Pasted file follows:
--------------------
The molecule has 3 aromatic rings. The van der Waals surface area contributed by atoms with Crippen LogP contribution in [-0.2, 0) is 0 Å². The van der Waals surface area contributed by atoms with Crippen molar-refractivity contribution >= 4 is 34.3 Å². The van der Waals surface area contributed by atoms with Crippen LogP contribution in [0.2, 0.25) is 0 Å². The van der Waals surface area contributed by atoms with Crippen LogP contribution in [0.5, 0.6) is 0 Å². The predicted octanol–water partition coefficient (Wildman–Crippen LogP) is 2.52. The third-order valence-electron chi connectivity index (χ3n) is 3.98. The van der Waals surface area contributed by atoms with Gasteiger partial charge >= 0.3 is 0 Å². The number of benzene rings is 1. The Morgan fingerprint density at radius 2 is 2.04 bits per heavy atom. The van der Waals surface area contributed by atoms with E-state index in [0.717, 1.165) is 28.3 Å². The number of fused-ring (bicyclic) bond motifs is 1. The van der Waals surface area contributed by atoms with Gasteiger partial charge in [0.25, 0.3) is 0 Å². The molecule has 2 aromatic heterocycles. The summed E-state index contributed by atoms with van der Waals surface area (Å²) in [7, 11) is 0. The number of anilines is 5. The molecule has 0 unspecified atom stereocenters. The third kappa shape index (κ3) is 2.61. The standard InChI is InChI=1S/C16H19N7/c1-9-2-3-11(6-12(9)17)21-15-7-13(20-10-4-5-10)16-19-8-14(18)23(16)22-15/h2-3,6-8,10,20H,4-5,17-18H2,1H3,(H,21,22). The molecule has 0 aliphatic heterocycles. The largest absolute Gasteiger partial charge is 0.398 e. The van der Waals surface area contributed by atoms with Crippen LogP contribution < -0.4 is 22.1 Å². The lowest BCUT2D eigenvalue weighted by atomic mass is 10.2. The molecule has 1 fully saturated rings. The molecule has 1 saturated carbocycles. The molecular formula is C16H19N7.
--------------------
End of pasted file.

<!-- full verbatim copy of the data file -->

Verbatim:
The molecule has 3 aromatic rings. The van der Waals surface area contributed by atoms with Crippen LogP contribution in [-0.2, 0) is 0 Å². The van der Waals surface area contributed by atoms with Crippen molar-refractivity contribution >= 4 is 34.3 Å². The van der Waals surface area contributed by atoms with Crippen LogP contribution in [0.2, 0.25) is 0 Å². The van der Waals surface area contributed by atoms with Crippen LogP contribution in [0.5, 0.6) is 0 Å². The predicted octanol–water partition coefficient (Wildman–Crippen LogP) is 2.52. The third-order valence-electron chi connectivity index (χ3n) is 3.98. The van der Waals surface area contributed by atoms with Gasteiger partial charge >= 0.3 is 0 Å². The number of benzene rings is 1. The Morgan fingerprint density at radius 2 is 2.04 bits per heavy atom. The van der Waals surface area contributed by atoms with E-state index in [0.717, 1.165) is 28.3 Å². The number of fused-ring (bicyclic) bond motifs is 1. The van der Waals surface area contributed by atoms with Gasteiger partial charge in [0.25, 0.3) is 0 Å². The molecule has 2 aromatic heterocycles. The summed E-state index contributed by atoms with van der Waals surface area (Å²) in [7, 11) is 0. The number of anilines is 5. The molecule has 0 unspecified atom stereocenters. The third kappa shape index (κ3) is 2.61. The standard InChI is InChI=1S/C16H19N7/c1-9-2-3-11(6-12(9)17)21-15-7-13(20-10-4-5-10)16-19-8-14(18)23(16)22-15/h2-3,6-8,10,20H,4-5,17-18H2,1H3,(H,21,22). The molecule has 0 aliphatic heterocycles. The largest absolute Gasteiger partial charge is 0.398 e. The van der Waals surface area contributed by atoms with Crippen LogP contribution < -0.4 is 22.1 Å². The lowest BCUT2D eigenvalue weighted by atomic mass is 10.2. The molecule has 1 fully saturated rings. The molecule has 1 saturated carbocycles. The molecular formula is C16H19N7.